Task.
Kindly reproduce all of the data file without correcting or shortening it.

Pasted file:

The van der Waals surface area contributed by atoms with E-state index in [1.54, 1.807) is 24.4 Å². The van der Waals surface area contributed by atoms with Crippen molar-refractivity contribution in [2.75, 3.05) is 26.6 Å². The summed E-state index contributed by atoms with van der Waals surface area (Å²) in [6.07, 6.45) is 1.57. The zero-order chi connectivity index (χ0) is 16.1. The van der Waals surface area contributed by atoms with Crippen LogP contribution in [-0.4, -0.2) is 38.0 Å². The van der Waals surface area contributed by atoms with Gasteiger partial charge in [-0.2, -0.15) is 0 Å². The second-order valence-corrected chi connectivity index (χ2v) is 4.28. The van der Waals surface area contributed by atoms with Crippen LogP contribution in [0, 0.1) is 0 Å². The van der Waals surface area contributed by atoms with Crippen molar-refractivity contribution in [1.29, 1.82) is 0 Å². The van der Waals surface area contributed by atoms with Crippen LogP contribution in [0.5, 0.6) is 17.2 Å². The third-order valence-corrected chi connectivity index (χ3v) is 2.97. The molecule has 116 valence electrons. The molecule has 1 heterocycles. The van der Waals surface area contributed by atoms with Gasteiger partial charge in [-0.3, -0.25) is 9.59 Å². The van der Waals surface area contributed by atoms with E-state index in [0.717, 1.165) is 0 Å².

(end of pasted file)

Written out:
The van der Waals surface area contributed by atoms with E-state index in [1.54, 1.807) is 24.4 Å². The van der Waals surface area contributed by atoms with Crippen molar-refractivity contribution in [2.75, 3.05) is 26.6 Å². The summed E-state index contributed by atoms with van der Waals surface area (Å²) in [6.07, 6.45) is 1.57. The zero-order chi connectivity index (χ0) is 16.1. The van der Waals surface area contributed by atoms with Crippen LogP contribution in [-0.4, -0.2) is 38.0 Å². The van der Waals surface area contributed by atoms with Gasteiger partial charge in [-0.2, -0.15) is 0 Å². The second-order valence-corrected chi connectivity index (χ2v) is 4.28. The van der Waals surface area contributed by atoms with Crippen LogP contribution in [0, 0.1) is 0 Å². The van der Waals surface area contributed by atoms with Crippen molar-refractivity contribution in [1.29, 1.82) is 0 Å². The van der Waals surface area contributed by atoms with Crippen LogP contribution in [0.5, 0.6) is 17.2 Å². The third-order valence-corrected chi connectivity index (χ3v) is 2.97. The molecule has 116 valence electrons. The molecule has 1 heterocycles. The van der Waals surface area contributed by atoms with Gasteiger partial charge in [-0.3, -0.25) is 9.59 Å². The van der Waals surface area contributed by atoms with E-state index in [0.717, 1.165) is 0 Å².